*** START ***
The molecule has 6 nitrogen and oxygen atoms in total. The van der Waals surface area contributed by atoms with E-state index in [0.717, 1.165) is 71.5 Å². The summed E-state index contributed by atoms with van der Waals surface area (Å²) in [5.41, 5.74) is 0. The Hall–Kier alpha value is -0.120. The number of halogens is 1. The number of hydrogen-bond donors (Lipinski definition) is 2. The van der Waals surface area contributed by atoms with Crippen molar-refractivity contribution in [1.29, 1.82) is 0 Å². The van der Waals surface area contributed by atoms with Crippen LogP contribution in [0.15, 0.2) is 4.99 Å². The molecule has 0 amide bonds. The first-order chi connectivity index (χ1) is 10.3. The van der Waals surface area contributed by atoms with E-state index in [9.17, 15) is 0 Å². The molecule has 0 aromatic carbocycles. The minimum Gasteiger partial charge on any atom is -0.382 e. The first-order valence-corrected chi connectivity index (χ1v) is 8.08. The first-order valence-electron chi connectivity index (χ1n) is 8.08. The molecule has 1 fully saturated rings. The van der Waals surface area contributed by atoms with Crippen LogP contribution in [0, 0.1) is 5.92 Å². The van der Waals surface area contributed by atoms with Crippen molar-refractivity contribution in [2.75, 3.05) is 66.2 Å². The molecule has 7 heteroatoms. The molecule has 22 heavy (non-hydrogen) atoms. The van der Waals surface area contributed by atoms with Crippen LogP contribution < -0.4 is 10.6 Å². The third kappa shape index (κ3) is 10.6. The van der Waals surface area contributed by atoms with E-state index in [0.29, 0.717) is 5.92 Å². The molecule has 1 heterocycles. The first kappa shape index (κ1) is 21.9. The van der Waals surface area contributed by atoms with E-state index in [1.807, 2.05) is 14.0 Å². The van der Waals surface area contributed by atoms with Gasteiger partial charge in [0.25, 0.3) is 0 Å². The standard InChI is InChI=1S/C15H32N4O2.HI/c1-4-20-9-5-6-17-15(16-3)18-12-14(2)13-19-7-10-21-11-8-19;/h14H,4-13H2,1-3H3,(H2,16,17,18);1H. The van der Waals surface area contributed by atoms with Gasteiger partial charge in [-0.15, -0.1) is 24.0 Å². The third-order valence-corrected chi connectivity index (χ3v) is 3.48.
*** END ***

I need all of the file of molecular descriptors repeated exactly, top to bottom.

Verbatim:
The molecule has 6 nitrogen and oxygen atoms in total. The van der Waals surface area contributed by atoms with E-state index in [0.717, 1.165) is 71.5 Å². The summed E-state index contributed by atoms with van der Waals surface area (Å²) in [5.41, 5.74) is 0. The Hall–Kier alpha value is -0.120. The number of halogens is 1. The number of hydrogen-bond donors (Lipinski definition) is 2. The van der Waals surface area contributed by atoms with Crippen molar-refractivity contribution in [1.29, 1.82) is 0 Å². The van der Waals surface area contributed by atoms with Crippen LogP contribution in [0.15, 0.2) is 4.99 Å². The molecule has 0 amide bonds. The first-order chi connectivity index (χ1) is 10.3. The van der Waals surface area contributed by atoms with E-state index in [9.17, 15) is 0 Å². The molecule has 0 aromatic carbocycles. The minimum Gasteiger partial charge on any atom is -0.382 e. The first-order valence-corrected chi connectivity index (χ1v) is 8.08. The first-order valence-electron chi connectivity index (χ1n) is 8.08. The molecule has 1 fully saturated rings. The van der Waals surface area contributed by atoms with Crippen LogP contribution in [0, 0.1) is 5.92 Å². The van der Waals surface area contributed by atoms with Crippen molar-refractivity contribution in [2.75, 3.05) is 66.2 Å². The molecule has 7 heteroatoms. The molecule has 22 heavy (non-hydrogen) atoms. The van der Waals surface area contributed by atoms with Crippen LogP contribution < -0.4 is 10.6 Å². The third kappa shape index (κ3) is 10.6. The van der Waals surface area contributed by atoms with E-state index in [0.29, 0.717) is 5.92 Å². The molecule has 1 heterocycles. The first kappa shape index (κ1) is 21.9. The van der Waals surface area contributed by atoms with E-state index in [1.807, 2.05) is 14.0 Å². The van der Waals surface area contributed by atoms with Gasteiger partial charge in [0.25, 0.3) is 0 Å². The standard InChI is InChI=1S/C15H32N4O2.HI/c1-4-20-9-5-6-17-15(16-3)18-12-14(2)13-19-7-10-21-11-8-19;/h14H,4-13H2,1-3H3,(H2,16,17,18);1H. The van der Waals surface area contributed by atoms with Gasteiger partial charge in [-0.15, -0.1) is 24.0 Å². The third-order valence-corrected chi connectivity index (χ3v) is 3.48.